Lesbian, gay, bisexual and transgender (LGBT) employees of Buncombe County gained another safeguard against discrimination after commissioners gave final approval April 16 to add “sexual orientation” and “gender identity” to its list of protected classes.
This was commissioners second vote on the measure, needed before it could take effect because it changes the county’s personnel policy. As they did when commissioners initially cast them April 3, the votes fell along party lines: Democrats David Gantt, Ellen Frost, Holly Jones and Brownie Newman joined in support; Republicans Joe Belcher, Mike Fryar, and David King were opposed.
Unlike the first vote, however, this one was accompanied by very little discussion of the matter.
“I think all of us have talked extensively about this” in the past, noted Gantt. There was no public hearing, and residents declined to discuss it during a general public comment period. A similar proposal failed to win approval last year, but all the commissioners who opposed it are no longer on the board.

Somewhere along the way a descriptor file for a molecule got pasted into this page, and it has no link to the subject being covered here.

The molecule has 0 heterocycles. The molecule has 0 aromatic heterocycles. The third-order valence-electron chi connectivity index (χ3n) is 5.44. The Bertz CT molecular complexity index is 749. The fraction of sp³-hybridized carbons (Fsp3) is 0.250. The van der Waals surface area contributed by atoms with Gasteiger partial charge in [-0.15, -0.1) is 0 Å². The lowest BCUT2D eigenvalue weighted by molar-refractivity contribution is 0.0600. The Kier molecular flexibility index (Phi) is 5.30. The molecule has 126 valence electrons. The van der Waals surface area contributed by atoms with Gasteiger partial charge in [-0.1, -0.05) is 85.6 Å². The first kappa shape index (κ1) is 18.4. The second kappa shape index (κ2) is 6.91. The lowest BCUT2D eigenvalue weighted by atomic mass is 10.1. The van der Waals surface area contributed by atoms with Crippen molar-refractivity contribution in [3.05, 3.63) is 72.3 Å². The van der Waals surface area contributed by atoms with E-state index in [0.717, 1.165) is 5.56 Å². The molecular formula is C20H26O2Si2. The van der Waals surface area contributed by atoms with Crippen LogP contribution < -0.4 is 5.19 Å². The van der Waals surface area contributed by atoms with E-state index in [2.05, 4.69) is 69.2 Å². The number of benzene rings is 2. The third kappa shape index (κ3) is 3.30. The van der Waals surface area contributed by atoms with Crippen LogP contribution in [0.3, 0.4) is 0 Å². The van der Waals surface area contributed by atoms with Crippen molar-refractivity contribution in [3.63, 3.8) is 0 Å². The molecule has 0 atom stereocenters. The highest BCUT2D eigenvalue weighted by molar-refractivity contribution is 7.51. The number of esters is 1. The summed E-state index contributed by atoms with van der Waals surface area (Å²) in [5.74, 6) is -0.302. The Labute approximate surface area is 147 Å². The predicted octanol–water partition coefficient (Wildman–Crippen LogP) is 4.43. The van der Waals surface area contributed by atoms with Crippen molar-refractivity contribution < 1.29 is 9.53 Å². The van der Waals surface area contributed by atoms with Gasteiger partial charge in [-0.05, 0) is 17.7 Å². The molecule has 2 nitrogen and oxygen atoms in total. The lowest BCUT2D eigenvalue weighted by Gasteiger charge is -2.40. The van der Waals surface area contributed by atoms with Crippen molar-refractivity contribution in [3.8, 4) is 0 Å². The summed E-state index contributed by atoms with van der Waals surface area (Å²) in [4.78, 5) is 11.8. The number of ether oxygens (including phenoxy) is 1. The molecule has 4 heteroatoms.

Immediately after the April 16 vote, Campaign for Southern Equality, a local LGBT advocacy group, sent out a press release praising the move.
“Buncombe County has taken another important step towards equality by protecting LGBT county employees from discrimination in the workplace,” said Rev. Jasmine Beach-Ferrara, executive director. “A clear majority of Americans believe LGBT people should be protected from employment discrimination. Unfortunately, however, state law in North Carolina still allows for a person to be fired simply for being LGBT. Until the day our state acts to treat all people equally, we hope that more counties will pass policies like this.”
Four other North Carolina counties (Durham, Guilford, Mecklenburg and Orange) provide employment protection on the basis of “sexual orientation.” Durham, Mecklenburg and Orange also offer employment protection on the basis of “gender identity,” according to the Campaign for Southern Equality. Although it’s unclear if Buncombe County employees were previously discriminated against, according to research from the Center for American Progress, LGBT people experience high rates of harassment in the general workforce: An average of one in five public sector LGBT employees reports workplace discrimination, according to its report.
The Buncombe County personnel change follows March 19 action to extend employee benefits to both same- and opposite-sex domestic partners. That vote also fell along party lines, with Democrats in support and Republicans against.